The onset of press nights and the prospect of live television every Sunday is a sure sign that the Championship 2010 is only days away.
It’s a time for followers of the sport to dream of what the summer might hold, success, glory, disappointment and even heartbreak before even a ball has been kicked.
The league has been consigned to history and with it those dark, wet dreary days, to be replaced by colour and passion and hopefully by new heroes who will grab the headlines in the weeks and months ahead.
Last year provided little in the way of joy for Ulster teams in the All Ireland championship, except perhaps for Armagh’s first minor success in 60 years, but the onset of summer offers a time for hope, a hope that will be shared by so many counties.
Martin McHugh maintains it’s the most open Championship in years and few would argue with that assessment.
Three times All Ireland winners Tyrone are rarely out of the spotlight and it would be a brave man who would bet against them.
Yes there are reservations. Do the older men who brought honour and glory to the county in the not too distant past still have the hunger to mount a serious challenge for both the Anglo Celt and the Sam Maguire or have their well publicised injuries taken too great a toll?
And yet Mickey Harte’s men seem to have developed the knack of thriving on adversity and with the benefit of the safety net will again be in contention when the major prizes are being handed out.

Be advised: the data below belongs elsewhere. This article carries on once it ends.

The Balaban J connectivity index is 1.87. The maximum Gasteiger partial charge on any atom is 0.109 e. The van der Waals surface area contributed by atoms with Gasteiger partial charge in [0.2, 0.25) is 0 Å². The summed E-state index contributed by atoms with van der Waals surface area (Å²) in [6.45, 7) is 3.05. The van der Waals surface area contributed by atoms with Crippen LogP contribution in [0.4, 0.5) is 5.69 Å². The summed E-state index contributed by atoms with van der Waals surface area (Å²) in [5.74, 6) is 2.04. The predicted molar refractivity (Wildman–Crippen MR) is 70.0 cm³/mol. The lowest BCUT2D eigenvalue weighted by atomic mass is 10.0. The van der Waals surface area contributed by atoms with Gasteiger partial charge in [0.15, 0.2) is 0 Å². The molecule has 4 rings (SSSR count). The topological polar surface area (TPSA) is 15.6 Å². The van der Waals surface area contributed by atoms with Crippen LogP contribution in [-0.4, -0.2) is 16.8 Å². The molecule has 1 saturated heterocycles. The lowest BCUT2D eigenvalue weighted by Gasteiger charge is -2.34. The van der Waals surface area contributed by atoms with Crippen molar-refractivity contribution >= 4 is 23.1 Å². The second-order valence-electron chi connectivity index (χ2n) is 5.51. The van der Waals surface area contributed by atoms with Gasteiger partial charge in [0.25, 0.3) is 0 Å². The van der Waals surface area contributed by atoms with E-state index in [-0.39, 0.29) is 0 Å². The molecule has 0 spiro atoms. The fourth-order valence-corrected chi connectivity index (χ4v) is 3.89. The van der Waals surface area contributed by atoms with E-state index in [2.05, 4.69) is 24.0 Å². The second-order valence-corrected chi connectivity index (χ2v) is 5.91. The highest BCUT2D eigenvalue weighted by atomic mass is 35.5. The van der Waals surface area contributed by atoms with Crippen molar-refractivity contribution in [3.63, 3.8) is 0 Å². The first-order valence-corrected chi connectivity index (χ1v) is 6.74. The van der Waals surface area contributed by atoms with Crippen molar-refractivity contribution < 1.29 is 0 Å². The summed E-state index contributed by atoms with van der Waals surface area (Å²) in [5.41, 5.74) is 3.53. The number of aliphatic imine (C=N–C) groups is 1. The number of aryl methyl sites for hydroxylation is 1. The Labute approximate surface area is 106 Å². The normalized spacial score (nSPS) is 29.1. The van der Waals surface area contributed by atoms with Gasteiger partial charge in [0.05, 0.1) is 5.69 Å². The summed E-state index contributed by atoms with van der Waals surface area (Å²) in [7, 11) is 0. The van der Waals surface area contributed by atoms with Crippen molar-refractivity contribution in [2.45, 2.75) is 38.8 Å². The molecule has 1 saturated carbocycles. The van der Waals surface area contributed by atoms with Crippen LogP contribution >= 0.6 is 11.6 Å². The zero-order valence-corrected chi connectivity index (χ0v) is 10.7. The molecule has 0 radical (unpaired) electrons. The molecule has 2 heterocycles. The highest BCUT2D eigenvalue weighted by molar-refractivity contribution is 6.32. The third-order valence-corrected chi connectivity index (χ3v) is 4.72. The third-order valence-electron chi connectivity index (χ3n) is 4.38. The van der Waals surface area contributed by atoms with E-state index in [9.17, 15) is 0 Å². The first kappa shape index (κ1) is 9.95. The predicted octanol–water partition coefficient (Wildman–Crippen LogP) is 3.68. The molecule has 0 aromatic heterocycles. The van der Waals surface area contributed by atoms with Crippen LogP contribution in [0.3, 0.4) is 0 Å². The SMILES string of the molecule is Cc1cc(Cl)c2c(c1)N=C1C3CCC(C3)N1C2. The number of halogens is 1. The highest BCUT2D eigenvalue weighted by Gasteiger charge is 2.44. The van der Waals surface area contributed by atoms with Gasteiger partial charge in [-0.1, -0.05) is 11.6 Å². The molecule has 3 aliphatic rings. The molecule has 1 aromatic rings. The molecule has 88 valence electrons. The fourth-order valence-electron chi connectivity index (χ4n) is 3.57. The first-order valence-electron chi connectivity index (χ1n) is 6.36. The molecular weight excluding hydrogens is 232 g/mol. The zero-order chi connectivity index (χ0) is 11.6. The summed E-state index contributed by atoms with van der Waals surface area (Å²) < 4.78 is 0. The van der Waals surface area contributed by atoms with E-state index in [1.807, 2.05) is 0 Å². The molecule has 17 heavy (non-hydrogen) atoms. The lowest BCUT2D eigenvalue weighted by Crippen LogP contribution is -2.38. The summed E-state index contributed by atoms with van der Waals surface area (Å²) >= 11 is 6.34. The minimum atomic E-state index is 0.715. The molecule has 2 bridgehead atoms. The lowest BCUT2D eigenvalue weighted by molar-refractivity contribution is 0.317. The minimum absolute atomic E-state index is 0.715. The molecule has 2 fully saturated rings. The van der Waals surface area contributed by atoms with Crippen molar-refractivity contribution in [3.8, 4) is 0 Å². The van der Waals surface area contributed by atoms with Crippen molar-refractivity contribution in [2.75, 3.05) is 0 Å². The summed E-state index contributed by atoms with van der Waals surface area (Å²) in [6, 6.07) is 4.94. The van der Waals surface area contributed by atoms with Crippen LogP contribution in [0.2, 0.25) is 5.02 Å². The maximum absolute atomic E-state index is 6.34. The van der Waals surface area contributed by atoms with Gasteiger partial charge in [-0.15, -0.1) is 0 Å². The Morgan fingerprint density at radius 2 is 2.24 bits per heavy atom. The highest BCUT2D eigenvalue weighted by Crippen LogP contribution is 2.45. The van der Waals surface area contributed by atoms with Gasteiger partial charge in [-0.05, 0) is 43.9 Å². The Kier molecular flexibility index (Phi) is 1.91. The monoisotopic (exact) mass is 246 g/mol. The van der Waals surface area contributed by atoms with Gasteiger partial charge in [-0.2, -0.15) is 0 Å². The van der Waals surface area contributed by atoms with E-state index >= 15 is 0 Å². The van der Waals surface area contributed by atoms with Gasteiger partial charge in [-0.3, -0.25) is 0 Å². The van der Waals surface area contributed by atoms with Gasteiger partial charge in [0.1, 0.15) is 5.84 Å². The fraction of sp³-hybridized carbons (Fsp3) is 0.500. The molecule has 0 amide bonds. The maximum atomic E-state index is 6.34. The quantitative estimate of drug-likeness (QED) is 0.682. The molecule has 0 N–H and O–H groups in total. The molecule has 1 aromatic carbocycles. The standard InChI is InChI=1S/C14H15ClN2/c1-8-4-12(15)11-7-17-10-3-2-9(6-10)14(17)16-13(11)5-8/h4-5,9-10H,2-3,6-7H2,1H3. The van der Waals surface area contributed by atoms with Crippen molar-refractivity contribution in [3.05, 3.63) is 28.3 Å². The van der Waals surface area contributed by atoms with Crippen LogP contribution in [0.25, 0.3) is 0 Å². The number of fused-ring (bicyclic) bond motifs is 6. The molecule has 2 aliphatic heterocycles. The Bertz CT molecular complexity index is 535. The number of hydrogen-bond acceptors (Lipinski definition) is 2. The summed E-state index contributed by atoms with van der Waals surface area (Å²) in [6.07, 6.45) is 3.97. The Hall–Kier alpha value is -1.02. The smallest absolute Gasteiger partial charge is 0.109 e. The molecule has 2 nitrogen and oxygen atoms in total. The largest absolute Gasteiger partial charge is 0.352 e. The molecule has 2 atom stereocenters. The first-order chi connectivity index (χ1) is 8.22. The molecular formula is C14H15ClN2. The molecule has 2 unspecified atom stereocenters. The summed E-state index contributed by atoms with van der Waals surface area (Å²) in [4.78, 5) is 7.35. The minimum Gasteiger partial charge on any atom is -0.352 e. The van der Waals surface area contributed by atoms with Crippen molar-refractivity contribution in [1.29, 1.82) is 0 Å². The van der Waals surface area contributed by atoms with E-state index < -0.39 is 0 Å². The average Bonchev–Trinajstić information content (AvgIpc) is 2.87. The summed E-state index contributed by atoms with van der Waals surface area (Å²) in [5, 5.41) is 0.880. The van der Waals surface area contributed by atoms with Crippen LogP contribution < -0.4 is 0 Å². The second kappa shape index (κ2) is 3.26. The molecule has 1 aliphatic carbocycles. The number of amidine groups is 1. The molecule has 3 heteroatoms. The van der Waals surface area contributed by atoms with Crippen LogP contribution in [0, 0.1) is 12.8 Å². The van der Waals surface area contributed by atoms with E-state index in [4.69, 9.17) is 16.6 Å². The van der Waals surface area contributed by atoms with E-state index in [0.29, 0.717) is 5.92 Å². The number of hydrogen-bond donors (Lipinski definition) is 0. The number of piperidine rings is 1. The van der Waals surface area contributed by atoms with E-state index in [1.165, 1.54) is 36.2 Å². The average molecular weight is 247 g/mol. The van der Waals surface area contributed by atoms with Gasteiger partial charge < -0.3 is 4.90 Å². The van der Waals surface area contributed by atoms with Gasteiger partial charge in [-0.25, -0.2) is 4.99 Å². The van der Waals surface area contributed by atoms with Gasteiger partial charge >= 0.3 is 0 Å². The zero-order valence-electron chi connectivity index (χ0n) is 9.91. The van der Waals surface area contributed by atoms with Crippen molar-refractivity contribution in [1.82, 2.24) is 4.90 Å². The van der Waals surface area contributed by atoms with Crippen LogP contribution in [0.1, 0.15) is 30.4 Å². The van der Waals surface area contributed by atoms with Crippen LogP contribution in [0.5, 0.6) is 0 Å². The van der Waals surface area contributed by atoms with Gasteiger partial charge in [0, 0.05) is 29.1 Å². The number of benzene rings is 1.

Armagh’s win over Down in the Allianz League Division Two decider was a decisive step in their rehabilitation after months of controversy and unrest.
But there is a massive difference between beating Down in Croke Park and having to cross swords with a more abrasive and physical Derry in Celtic Park. Sunday’s outcome will reveal so much about the relative merits of both sides.
Antrim are in a somewhat similar situation. They will relish the battle with Tyrone, but ultimately may have to settle for the back door route.
If Derry prevail in Celtic Park then the house full signs will be up for their quarter-final against old adversaries Monaghan with either side well capable of making the Ulster decider.
Donegal too will fancy their chances of overcoming Down, but it’s doubtful if they can sustain a meaningful Championship challenge leaving Fermanagh to advance to the last four with victory over Cavan, who continue to struggle under manager Tommy Carr.
The general consensus is that it’s the most open Championship for many years.
Some will argue with considerable conviction that’s no bad thing while others maintain there has been a levelling of standards.
So far the whole emphasis has been on the Ulster Championship with little mention of the biggest prize of all the Sam Maguire.
Hopefully that situation will change in the weeks and months ahead and Ulster will see a team emerge well enough equipped to take on the main contenders.